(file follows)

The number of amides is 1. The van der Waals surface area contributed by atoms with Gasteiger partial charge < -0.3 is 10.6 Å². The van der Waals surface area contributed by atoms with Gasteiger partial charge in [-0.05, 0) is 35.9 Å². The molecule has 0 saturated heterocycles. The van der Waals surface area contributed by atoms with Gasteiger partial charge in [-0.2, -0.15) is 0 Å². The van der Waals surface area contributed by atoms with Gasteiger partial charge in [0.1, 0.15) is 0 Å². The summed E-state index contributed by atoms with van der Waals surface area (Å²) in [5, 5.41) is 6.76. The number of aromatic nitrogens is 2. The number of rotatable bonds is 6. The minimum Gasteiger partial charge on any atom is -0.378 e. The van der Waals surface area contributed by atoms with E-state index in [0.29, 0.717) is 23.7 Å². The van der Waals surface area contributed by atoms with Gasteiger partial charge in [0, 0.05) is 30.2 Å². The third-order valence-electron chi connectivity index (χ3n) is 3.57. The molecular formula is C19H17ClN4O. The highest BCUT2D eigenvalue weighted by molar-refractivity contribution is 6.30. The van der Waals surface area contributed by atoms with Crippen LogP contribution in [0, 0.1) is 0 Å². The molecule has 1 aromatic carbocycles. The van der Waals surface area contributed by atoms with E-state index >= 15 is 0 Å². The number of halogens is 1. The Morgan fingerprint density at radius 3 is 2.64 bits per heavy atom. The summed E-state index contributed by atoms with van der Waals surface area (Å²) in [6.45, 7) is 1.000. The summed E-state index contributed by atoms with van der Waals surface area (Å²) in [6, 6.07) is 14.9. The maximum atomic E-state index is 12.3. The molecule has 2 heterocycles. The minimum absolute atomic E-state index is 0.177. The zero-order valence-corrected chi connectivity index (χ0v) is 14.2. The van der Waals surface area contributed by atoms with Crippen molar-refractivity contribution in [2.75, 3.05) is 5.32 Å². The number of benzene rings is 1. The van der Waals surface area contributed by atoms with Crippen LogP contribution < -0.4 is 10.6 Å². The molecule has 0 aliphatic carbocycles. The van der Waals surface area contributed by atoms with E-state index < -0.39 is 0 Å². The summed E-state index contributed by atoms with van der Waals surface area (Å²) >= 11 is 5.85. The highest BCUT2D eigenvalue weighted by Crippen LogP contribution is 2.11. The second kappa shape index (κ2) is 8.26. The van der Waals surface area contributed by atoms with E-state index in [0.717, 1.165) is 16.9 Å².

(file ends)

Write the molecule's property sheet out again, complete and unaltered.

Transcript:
The number of amides is 1. The van der Waals surface area contributed by atoms with Gasteiger partial charge < -0.3 is 10.6 Å². The van der Waals surface area contributed by atoms with Gasteiger partial charge in [-0.05, 0) is 35.9 Å². The molecule has 0 saturated heterocycles. The van der Waals surface area contributed by atoms with Gasteiger partial charge in [-0.2, -0.15) is 0 Å². The van der Waals surface area contributed by atoms with Gasteiger partial charge in [0.1, 0.15) is 0 Å². The summed E-state index contributed by atoms with van der Waals surface area (Å²) in [5, 5.41) is 6.76. The number of aromatic nitrogens is 2. The number of rotatable bonds is 6. The minimum Gasteiger partial charge on any atom is -0.378 e. The van der Waals surface area contributed by atoms with E-state index in [0.29, 0.717) is 23.7 Å². The van der Waals surface area contributed by atoms with Gasteiger partial charge in [0, 0.05) is 30.2 Å². The third-order valence-electron chi connectivity index (χ3n) is 3.57. The molecular formula is C19H17ClN4O. The highest BCUT2D eigenvalue weighted by molar-refractivity contribution is 6.30. The van der Waals surface area contributed by atoms with Crippen LogP contribution in [0, 0.1) is 0 Å². The molecule has 1 aromatic carbocycles. The van der Waals surface area contributed by atoms with E-state index >= 15 is 0 Å². The number of halogens is 1. The Morgan fingerprint density at radius 3 is 2.64 bits per heavy atom. The summed E-state index contributed by atoms with van der Waals surface area (Å²) in [6.45, 7) is 1.000. The summed E-state index contributed by atoms with van der Waals surface area (Å²) in [6, 6.07) is 14.9. The maximum atomic E-state index is 12.3. The molecule has 2 heterocycles. The minimum absolute atomic E-state index is 0.177. The zero-order valence-corrected chi connectivity index (χ0v) is 14.2. The van der Waals surface area contributed by atoms with Crippen molar-refractivity contribution in [2.75, 3.05) is 5.32 Å². The number of benzene rings is 1. The van der Waals surface area contributed by atoms with Crippen LogP contribution < -0.4 is 10.6 Å². The molecule has 0 aliphatic carbocycles. The van der Waals surface area contributed by atoms with E-state index < -0.39 is 0 Å². The summed E-state index contributed by atoms with van der Waals surface area (Å²) >= 11 is 5.85. The highest BCUT2D eigenvalue weighted by Crippen LogP contribution is 2.11. The second kappa shape index (κ2) is 8.26. The van der Waals surface area contributed by atoms with E-state index in [0.717, 1.165) is 16.9 Å².